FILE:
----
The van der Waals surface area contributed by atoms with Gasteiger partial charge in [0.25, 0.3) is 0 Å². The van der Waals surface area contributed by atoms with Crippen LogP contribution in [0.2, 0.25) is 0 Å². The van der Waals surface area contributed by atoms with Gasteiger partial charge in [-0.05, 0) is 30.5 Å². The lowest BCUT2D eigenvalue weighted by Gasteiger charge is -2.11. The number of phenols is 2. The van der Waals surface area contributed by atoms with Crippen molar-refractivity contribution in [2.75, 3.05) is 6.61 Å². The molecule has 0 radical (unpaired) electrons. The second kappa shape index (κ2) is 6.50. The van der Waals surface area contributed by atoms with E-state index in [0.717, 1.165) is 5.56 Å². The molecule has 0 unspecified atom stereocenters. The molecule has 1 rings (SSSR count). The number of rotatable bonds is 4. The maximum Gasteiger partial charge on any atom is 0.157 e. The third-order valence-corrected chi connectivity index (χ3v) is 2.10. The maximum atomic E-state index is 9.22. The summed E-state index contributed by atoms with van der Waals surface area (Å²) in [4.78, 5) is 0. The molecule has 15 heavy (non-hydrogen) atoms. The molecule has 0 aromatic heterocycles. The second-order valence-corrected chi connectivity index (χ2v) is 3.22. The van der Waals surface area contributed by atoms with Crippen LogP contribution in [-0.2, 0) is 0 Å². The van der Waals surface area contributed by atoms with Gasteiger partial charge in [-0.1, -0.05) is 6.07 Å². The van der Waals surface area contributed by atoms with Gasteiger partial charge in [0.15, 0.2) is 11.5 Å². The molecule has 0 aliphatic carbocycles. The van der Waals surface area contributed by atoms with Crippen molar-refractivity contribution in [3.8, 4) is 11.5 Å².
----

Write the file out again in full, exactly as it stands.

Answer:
The van der Waals surface area contributed by atoms with Gasteiger partial charge in [0.25, 0.3) is 0 Å². The van der Waals surface area contributed by atoms with Crippen LogP contribution in [0.2, 0.25) is 0 Å². The van der Waals surface area contributed by atoms with Gasteiger partial charge in [-0.05, 0) is 30.5 Å². The lowest BCUT2D eigenvalue weighted by Gasteiger charge is -2.11. The number of phenols is 2. The van der Waals surface area contributed by atoms with Crippen molar-refractivity contribution in [2.75, 3.05) is 6.61 Å². The molecule has 0 radical (unpaired) electrons. The second kappa shape index (κ2) is 6.50. The van der Waals surface area contributed by atoms with E-state index in [0.717, 1.165) is 5.56 Å². The molecule has 0 unspecified atom stereocenters. The molecule has 1 rings (SSSR count). The number of rotatable bonds is 4. The maximum Gasteiger partial charge on any atom is 0.157 e. The third-order valence-corrected chi connectivity index (χ3v) is 2.10. The maximum atomic E-state index is 9.22. The summed E-state index contributed by atoms with van der Waals surface area (Å²) in [4.78, 5) is 0. The molecule has 15 heavy (non-hydrogen) atoms. The molecule has 0 aromatic heterocycles. The second-order valence-corrected chi connectivity index (χ2v) is 3.22. The van der Waals surface area contributed by atoms with Crippen LogP contribution in [-0.2, 0) is 0 Å². The van der Waals surface area contributed by atoms with Gasteiger partial charge in [-0.1, -0.05) is 6.07 Å². The van der Waals surface area contributed by atoms with Gasteiger partial charge in [0.15, 0.2) is 11.5 Å². The molecule has 0 aliphatic carbocycles. The van der Waals surface area contributed by atoms with Crippen molar-refractivity contribution in [3.8, 4) is 11.5 Å².